A tent city sprang up in the New York City borough of Queens last week as hundreds camped out in order to secure an application for elevator apprenticeships. The job seekers waited as long as six days for IBEW Local 3 to distribute the 750 applications, with just 75 openings guaranteed. Hundreds of late arrivals left empty-handed.
The elevator service and repair apprenticeships offer an increasingly rare opportunity for young workers to get jobs at decent pay. Wages start at $17 an hour, but upon completing the four-year training program, workers can earn between $35 and $40 an hour plus benefits, as a journeyman.
No special qualifications were required to apply, only a high school diploma and the ability to lift 50 pounds. A written test and physical exam will follow for successful applicants.
The scene last week was nearly identical to one in April 2010, the last time applications were handed out. Then as now hundreds of workers set up makeshift residences on the sidewalk in hopes of landing a job. The union brought in half a dozen portable toilets and hired a security guard to keep watch 24 hours a day.
An IBEW official explained to the New York Times the reasoning behind this method of first-come, first-served in-person distribution of applications for apprenticeships. “If we did it online or we did it like a mail-in,” he said, “we’d have to go through 10,000 applications.”
This is by no means an exaggeration. Unemployment remains at crisis levels throughout the country, and particularly in New York City. The latest data peg the official rate at 8.4 percent, nearly one point above the national average, but these figures do not include millions who have given up looking for work or who are working part-time or at low-wage jobs and are desperate to secure work that pays enough to support a family.
While the official unemployment statistics have improved recently, the real conditions have not. Over the past year roughly half of the drop in New York is due to a shrinking labor pool, i.e., workers giving up on finding jobs. Long-term unemployment has become so endemic that nearly 60 percent of unemployed New Yorkers no longer receive jobless benefits.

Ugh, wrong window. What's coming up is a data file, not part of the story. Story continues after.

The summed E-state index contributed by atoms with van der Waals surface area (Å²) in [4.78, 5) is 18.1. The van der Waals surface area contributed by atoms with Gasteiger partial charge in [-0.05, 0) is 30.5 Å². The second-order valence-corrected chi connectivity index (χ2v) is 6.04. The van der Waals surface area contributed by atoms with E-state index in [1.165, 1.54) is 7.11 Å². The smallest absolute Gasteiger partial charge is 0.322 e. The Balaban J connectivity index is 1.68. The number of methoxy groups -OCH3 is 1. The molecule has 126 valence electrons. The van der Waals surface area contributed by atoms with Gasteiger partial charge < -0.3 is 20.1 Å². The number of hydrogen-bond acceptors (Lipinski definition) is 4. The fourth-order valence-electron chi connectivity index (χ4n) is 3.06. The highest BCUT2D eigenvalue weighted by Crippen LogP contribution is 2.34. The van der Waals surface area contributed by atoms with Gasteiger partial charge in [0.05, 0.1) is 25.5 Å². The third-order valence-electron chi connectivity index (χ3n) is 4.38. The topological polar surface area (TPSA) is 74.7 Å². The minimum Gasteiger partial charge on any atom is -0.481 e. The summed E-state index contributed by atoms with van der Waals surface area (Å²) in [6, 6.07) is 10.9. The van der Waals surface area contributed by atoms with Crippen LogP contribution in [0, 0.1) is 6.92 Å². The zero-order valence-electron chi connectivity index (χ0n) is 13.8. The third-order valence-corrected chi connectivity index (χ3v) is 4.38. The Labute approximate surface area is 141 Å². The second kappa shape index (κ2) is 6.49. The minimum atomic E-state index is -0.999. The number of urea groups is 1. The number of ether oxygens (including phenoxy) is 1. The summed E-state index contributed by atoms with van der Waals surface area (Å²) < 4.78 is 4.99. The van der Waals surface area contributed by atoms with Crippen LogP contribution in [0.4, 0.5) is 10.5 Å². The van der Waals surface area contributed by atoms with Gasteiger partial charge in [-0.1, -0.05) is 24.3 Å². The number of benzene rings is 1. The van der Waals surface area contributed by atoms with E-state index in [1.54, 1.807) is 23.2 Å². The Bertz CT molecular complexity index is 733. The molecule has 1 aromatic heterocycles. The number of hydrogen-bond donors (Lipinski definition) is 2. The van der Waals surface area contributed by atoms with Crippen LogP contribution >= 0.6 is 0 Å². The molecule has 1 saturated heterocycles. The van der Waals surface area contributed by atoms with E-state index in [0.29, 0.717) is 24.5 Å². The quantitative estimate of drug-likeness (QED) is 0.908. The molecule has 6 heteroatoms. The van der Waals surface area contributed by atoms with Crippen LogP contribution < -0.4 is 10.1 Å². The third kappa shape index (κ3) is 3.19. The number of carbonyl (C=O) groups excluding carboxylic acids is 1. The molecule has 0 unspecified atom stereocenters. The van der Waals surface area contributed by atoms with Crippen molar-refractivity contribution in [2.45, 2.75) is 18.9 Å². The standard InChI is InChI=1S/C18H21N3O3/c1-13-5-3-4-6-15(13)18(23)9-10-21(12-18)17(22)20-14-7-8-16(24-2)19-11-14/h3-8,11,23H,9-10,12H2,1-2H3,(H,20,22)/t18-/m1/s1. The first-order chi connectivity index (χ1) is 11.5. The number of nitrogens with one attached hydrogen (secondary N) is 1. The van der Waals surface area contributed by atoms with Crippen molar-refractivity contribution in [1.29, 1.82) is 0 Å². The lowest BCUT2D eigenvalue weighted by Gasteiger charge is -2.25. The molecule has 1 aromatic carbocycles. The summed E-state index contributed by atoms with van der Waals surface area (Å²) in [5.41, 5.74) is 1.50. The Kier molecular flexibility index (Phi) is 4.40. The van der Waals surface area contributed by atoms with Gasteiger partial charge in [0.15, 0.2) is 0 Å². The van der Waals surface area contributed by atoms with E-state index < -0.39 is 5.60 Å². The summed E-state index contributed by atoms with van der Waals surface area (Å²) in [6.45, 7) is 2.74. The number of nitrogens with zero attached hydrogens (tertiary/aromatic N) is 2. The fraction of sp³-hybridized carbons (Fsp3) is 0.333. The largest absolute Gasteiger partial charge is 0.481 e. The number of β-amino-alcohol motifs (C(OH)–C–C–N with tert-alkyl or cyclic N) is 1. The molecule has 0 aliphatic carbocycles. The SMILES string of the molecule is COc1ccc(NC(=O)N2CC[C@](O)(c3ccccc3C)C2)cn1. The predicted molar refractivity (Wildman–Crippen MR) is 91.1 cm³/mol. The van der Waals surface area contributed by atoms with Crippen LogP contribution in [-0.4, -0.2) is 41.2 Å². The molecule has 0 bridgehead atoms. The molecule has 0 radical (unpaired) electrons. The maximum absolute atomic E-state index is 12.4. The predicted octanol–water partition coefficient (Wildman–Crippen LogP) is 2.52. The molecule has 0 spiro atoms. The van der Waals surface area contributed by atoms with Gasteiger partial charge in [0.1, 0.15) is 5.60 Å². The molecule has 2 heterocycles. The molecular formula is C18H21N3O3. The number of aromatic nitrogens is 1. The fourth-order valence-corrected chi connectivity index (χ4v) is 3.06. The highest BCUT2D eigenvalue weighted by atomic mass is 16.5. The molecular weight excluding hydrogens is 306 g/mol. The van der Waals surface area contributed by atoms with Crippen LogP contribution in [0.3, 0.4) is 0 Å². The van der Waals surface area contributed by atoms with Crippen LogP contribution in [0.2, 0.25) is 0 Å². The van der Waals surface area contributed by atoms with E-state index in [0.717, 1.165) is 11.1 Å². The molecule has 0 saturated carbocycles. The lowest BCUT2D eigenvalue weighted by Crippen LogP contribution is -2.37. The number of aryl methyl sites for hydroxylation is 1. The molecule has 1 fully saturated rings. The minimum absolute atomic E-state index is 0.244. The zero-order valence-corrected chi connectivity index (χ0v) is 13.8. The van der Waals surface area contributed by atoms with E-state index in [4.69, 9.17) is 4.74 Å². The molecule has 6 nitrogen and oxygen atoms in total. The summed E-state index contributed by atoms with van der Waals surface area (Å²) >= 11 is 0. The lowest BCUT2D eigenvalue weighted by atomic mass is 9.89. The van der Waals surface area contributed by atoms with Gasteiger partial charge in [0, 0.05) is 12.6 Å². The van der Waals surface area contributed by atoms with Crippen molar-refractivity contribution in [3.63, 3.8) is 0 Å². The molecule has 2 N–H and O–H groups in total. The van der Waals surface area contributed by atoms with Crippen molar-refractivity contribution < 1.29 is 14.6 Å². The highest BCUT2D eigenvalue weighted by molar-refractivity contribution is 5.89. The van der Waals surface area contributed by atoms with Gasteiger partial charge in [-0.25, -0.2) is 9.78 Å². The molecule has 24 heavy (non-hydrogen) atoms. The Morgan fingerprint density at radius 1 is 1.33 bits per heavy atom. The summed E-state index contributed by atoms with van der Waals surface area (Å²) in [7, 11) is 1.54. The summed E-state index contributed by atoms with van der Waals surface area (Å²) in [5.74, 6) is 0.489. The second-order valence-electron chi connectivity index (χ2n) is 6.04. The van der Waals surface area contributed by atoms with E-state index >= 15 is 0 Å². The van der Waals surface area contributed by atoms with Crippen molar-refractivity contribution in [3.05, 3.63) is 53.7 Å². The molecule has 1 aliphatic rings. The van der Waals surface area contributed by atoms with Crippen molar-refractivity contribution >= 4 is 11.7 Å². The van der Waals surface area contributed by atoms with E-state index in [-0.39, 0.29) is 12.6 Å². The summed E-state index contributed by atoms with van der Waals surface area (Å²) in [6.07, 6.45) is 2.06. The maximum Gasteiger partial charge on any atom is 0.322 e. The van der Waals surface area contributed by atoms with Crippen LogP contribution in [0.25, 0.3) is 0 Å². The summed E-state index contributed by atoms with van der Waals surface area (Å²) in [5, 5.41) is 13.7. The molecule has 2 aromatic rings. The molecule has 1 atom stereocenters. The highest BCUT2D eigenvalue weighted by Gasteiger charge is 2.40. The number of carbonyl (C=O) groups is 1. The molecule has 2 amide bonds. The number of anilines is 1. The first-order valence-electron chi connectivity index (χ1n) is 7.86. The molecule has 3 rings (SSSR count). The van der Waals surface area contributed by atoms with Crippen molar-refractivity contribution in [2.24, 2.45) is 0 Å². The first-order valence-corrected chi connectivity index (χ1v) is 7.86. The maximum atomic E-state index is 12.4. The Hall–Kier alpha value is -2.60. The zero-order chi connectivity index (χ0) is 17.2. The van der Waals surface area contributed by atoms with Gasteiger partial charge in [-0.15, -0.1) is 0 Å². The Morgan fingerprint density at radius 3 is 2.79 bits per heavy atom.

To the extent that new jobs have been created, the vast majority have been at or near poverty-level wages. The latest report from the Center for an Urban Future reveals a tremendous increase since the start of the economic crisis. In New York City as a whole, the number of workers in low-wage jobs climbed to 35 percent last year, up from an already shocking 31 percent.
In Brooklyn, where rents are now almost as exorbitant as in Manhattan, approximately 40 percent of workers have low-wage jobs, an 8 percent increase since 2008. In the Bronx, the city’s poorest borough, the percentage of such jobs is even higher, at just under half.
This situation is replicated in city after city around the US, where low wages have become the norm for a huge section of the workforce.
Charles Keen, a 25-year-old from Maryland, traveled for hours to wait in line for an elevator apprenticeship application. “This is my first time in New York,” he explained. “I am trying to get ahead in life. There are no jobs, no work and no money to be made. I make $9.50 per hour with no benefits as a chef. My job is seasonal and I have to go on unemployment from about Halloween until April 1st. This whole economy is going to shit, with so many jobs having been lost and so much unemployment.”
“I don’t pay any attention to the politicians,” he continued. “I don’t like what they are doing. They keep passing tax increases on the ordinary people while the prices for everything you need keeps going up. It seems like the politicians want to help the rich people and not the middle and lower classes.